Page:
Well, that happened fast. One day we’re all complaining about the effect Glen Taylor’s country club mentality has had on the Minnesota Timberwolves since he purchased the team in 1994. The next, it feels as though they’re as good as gone. Alex Rodriguez and billionaire Marc Lore’s $1.5 billion bid won Taylor over, and now we’ve got something else to worry about.
Just as the NBA has started to boom, elevating to become the second most popular sport in America behind the NFL, we may be left without a team. Rodriguez has direct ties to Seattle, a growing, basketball-crazy city that has desperately wanted an NBA franchise ever since the Sonics left in 2008. A-Rod was drafted by the Seattle Mariners in 1994 and spent the first seven seasons in the Emerald City. Both Rodriguez and Lore are from New York and neither has any direct ties to the Twin Cities.
Rodriguez and Lore have signed a letter of intent to purchase the team, but Taylor will remain in control of the franchise until 2023. Wolves loyalists have wanted Taylor to sell the team for years, but with the caveat that the new owners keep the team in Minnesota. To his credit, Taylor has been aligned with the fans on that, but he has only one way of doing that.
The Wolves have to become winners before the sale is complete.
We know that Minnesota is an underrated basketball state. Jalen Suggs and Paige Bueckers highlighted the talent from the state during March Madness. Minnehaha’s Chet Holmgren is one of the biggest recruits in the nation. Tyus and Tre Jones were stars at Duke and are currently in the NBA.
Not only that, but the only reason Target Center isn’t packed every night is because the Wolves are literally the losingest franchise in America’s big four sports leagues. They were a hot ticket during the Kevin Garnett era, and fans are quick to respond when the team shows flashes of winning. It was packed to the brim when Ricky Rubio arrived from Spain, only to empty out after he injured his knee. It was electric when KG returned in 2015. People chanted “Wolves in six” when the Jimmy Butler-led team won a playoff game in 2018. There are still about 10,000 people per night who will attend games when things open up again next year.
The Timberwolves aren’t unpopular because people don’t care about basketball here. They’re not popular because they usually aren’t very good. Not Vikings “rip your heart out” bad. They don’t have a playoff losing streak going back to 2004 like the Twins. They’re not an expensive first-round playoff team like the Wild. They’re just plain bad, and few are going to pay for parking and a $10 beer to watch a team that is almost certain to lose on any given night.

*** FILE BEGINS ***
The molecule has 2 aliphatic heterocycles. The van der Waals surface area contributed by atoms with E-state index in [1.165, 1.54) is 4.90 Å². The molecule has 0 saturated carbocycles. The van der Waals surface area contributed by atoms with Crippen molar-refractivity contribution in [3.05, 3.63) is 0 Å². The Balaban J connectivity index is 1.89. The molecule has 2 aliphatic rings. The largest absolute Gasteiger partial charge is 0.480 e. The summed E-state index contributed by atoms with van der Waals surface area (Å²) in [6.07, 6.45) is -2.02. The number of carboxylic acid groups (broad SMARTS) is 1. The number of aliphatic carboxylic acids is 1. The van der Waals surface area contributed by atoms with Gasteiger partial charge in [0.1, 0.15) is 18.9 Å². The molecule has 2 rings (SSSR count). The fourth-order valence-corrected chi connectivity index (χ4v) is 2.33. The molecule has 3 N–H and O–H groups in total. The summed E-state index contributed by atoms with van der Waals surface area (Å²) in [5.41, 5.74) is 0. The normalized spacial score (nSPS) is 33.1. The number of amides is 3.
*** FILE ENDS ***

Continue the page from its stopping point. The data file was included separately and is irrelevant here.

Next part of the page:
Taylor can’t guarantee the Wolves will stay in Minneapolis once he sells the team, try as he might. An ownership group that is willing to buy a team for $1.5 billion isn’t worried about a $50 million fine for breaking the Target Center lease. He’s already tried peering into Andrew Wiggins’ soul to ensure he’d play hard. It didn’t work with him, and it won’t with A-Rod, either. Taylor didn’t buy the Wolves because he likes basketball; he paid $88 million for them in 1994 to keep them from moving to New Orleans five years after they were established as a franchise, and a year after the North Stars departed for Dallas. It’s not a lack of desire that will keep them from moving to Seattle. It’s a lack of control.
But he is the person with the most power to turn them into a winner now. He has to trust he made the right hire in Gersson Rosas, and that Rosas has made the right call with Chris Finch, Karl-Anthony Towns and D’Angelo Russell. He has to hope that Anthony Edwards plays to his potential and that they somehow, against the odds, keep their pick. Ultimately, he has to give his management as much license and budget as possible to become a winner. Sadly, ownership, above all else, has the most influence over which franchises thrive and fail.
The Wolves aren’t moving if they’re playing in front of a full house every night. And people will pack it so long as they’re a winner. The expectations aren’t unrealistic here. Nobody knew if the Rubio-Kevin Love team was ever going to be a contender. Everyone understood KG wasn’t the same player he was when he returned at age 38. Few chanting “Wolves in 6” thought they’d actually beat the Houston Rockets in six games. We just need hope. The team just has to be as good as the Utah Jazz or Denver Nuggets. They have to show some promise that they’d eventually contend.
Thankfully, Seattle has been through this before. Oklahoma businessman Clay Bennett bought the Sonics with the intent of moving them to OKC. They’re also a mid-market city that has suffered with the Mariners and, well, used to with the Seahawks before they got good. And the league is popular and talent-rich enough to expand. If the NHL can carve out a niche in Las Vegas and, ahem, Seattle, then the NBA should thrive there.
The Wolves aren’t as good as gone. But if they don’t become winners in the next two years, they may be.